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Apple and Google come under scrutiny for scammy crypto apps

Apple and Google come under scrutiny for scammy crypto apps

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Sen. Sherrod Brown wants details on their app review process

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Illustration by Alex Castro / The Verge

From Elon Musk Twitter impersonators to dubious Discord chats, cryptocurrency and non-fungible token (NFT) scammers have stolen billions of dollars from investors over the last few years. But now, politicians and law enforcement are turning their attention to Apple and Google — companies that operate huge app stores — and how they review fraudulent crypto apps.

In letters to Apple CEO Tim Cook and Google CEO Sundar Pichai on Thursday, Sen. Sherrod Brown (D-OH) asked that the companies explain their processes in reviewing and approving crypto trading and wallet apps for download on their app stores. Brown’s inquiry follows a recently released FBI report warning that 244 investors have been scammed out of $42.7 million from fraudulent cryptocurrency apps claiming to be credible investment platforms in under a year.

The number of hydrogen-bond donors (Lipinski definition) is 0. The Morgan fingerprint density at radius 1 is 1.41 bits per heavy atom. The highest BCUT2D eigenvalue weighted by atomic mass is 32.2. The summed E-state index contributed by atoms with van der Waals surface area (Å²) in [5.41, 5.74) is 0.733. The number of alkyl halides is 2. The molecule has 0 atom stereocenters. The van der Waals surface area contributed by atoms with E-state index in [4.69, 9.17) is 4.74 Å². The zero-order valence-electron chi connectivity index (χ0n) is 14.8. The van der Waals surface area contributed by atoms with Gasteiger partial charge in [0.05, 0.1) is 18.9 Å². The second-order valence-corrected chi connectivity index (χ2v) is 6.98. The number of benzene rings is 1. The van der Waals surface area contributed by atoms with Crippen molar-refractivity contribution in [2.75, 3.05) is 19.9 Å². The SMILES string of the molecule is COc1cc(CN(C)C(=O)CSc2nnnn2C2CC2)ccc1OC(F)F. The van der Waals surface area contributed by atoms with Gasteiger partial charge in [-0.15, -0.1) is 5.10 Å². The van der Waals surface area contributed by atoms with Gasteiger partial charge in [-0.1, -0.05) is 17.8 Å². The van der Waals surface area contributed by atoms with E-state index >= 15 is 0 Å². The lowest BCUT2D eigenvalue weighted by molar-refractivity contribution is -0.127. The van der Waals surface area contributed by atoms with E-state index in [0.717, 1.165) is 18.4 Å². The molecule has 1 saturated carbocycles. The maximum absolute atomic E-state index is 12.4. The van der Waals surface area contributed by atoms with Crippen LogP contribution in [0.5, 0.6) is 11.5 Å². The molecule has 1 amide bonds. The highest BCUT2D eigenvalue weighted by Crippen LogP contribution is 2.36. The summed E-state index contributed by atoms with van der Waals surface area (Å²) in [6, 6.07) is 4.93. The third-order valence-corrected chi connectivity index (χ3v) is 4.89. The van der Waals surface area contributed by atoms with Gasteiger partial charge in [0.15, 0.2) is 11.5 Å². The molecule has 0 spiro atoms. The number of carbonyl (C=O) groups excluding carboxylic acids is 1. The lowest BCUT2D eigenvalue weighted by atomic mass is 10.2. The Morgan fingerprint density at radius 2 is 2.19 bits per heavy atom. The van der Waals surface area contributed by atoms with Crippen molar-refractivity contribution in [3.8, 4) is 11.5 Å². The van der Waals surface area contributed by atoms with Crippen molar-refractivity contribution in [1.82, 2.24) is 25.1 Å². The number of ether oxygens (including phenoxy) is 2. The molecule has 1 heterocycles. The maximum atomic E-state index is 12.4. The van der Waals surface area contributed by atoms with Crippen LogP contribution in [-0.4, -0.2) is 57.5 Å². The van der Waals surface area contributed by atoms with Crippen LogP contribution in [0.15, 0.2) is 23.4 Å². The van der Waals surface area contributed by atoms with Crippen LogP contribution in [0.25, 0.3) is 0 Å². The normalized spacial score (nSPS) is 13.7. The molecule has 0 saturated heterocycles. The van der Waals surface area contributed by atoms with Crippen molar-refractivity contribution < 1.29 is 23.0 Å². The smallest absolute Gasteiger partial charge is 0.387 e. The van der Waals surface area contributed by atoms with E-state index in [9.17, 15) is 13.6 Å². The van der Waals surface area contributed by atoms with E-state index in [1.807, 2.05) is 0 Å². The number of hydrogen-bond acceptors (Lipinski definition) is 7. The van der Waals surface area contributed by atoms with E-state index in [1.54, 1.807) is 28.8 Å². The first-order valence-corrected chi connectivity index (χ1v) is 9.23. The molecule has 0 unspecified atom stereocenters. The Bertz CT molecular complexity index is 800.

It is “imperative that app stores have the proper safeguards in place to prevent against fraudulent mobile application activity”

“Crypto mobile apps are available to the public through app stores, including Apple’s App Store,” the senator wrote to Cook on Thursday. “While cryptocurrency apps have offered investors easy and convenient ways to trade cryptocurrency, reports have emerged of fake crypto apps that have scammed hundreds of investors.”

Apple and Google did not immediately respond to requests for comment.

Earlier this month, several federal law enforcement agencies, including the FBI and Justice Department, began taking action against scammers accused of stealing millions, and sometimes billions, of dollars from consumers. Even as Bitcoin and other cryptocurrencies have fallen in price, the prevalence of scams has continued to grow.

In the letters, Brown asked the CEOs to detail their crypto app review and monitoring processes to prevent apps from “transforming into phishing” scams. He’s also looking for any information Apple and Google have provided consumers about fake investment apps.

“While firms that offer crypto investment and other related services should take the necessary steps to prevent fraudulent activity, including warning investors about the uptick in scams, it is likewise imperative that app stores have the proper safeguards in place to prevent against fraudulent mobile application activity,” the senator wrote.

The inquiries came hours before the Senate Banking Committee, chaired by Brown, was set to hold a hearing with cryptocurrency experts on ways Congress could mitigate scams in the crypto and securities markets. 

Apple and Google have until August 10th to respond to the senator’s requests.